Scot McKnight blogs about Christian Smith’s new book, The Bible Made Impossible: Why Biblicism is Not a Truly Evangelical Reading of Scripture.
Smith lists ten characteristics of biblicism. This, he argues, is the way that many, if not most, ordinary evangelical Christians read and understand the Bible. As a layman, I found his synthesis of biblicism to be very helpful.
1. Divine Writing: the Bible is identical to God’s own words.
2. Total representation: it is what God wants us to know, all God wants us to know (he quotes JI Packer here) in communicating the divine will to us.
3. Complete coverage: everything relevant to the Christian life is in the Bible.
4. Democratic perspicuity: reasonable humans can read the Bible in his or her language and correctly understand the plain meaning of the text.
5. Commonsense hermeneutic: again, plain meaning; just read it.
6. Solo [not sola] Scripture: we can read the Bible without the aid of creeds or confessions or historical church traditions.
7. Internal harmony: all passages on a given theme mesh together.
8. Universal applicability: the Bible is universally valid for all Christians, wherever and whenever.
9. Inductive method: sit down, read it, and put it together.
10. Handbook model: the Bible is handbook or textbook for the Christian life.
You might be saying, “This is silly.” Well, no, it’s not. It’s a straight arrow description of what many evangelicals really do believe, and I would point straight at someone like Wayne Grudem as a very good example of this kind of biblicism. He gives pages of examples, stuff like how the Bible teaches about health or money or womanhood or how to be a good dad and on and on enough to make me choke. (Sorry for that edginess.)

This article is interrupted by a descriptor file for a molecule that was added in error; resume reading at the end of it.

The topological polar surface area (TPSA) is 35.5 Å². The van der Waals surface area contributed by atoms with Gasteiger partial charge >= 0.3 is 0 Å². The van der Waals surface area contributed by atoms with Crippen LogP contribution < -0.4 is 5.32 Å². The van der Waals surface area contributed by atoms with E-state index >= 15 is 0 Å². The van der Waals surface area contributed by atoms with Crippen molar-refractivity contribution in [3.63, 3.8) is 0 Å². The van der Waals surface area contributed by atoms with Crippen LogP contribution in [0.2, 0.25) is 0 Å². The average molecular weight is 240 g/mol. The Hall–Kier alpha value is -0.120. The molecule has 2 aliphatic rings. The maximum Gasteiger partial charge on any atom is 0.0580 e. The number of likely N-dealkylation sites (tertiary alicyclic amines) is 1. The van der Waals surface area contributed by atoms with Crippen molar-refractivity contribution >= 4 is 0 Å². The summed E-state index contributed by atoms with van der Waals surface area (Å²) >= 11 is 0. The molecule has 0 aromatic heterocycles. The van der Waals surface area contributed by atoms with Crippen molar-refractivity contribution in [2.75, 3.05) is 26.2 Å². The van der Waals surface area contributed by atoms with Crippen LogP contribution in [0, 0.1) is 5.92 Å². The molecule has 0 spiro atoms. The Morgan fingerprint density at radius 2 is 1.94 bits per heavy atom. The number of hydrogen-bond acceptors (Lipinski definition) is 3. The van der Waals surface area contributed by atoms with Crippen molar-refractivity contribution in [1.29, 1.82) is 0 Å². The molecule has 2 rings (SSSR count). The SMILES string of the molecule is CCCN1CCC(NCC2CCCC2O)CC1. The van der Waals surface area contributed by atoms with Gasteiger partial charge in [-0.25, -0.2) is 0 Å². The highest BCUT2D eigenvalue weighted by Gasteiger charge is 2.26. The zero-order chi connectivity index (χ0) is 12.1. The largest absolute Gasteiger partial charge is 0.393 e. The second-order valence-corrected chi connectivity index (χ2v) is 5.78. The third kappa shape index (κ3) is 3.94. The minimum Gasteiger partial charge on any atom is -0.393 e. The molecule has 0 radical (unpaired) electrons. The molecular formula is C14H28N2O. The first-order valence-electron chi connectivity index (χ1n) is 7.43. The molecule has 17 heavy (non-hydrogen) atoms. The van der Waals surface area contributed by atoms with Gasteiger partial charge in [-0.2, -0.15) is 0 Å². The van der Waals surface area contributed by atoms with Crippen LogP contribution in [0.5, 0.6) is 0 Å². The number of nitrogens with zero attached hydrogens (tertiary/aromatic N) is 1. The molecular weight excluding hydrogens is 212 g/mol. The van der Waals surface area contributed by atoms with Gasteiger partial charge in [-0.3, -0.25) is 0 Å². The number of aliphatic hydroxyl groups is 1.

So, what’s the problem with bliblicism? Interpretive pluralism. Biblicists believe the Bible is clear and readable and understandable but their diversity disproves what they believe and demolishes the biblicist approach. He quotes some well-known evangelicals who have pointed to the same problem: Robert K. Johnston, Mark Noll, Tom Wright, Kevin Vanhoozer, D.A. Carson, Geoffrey Bromiley, John Nevin … and back to the later Luther and even to Tertullian. The Bible alone will not yield either eccesial or theological unity. No matter what we say about it, our interpretive history disproves it.
It’s time for all of you Bible scholars and theologians to chime in.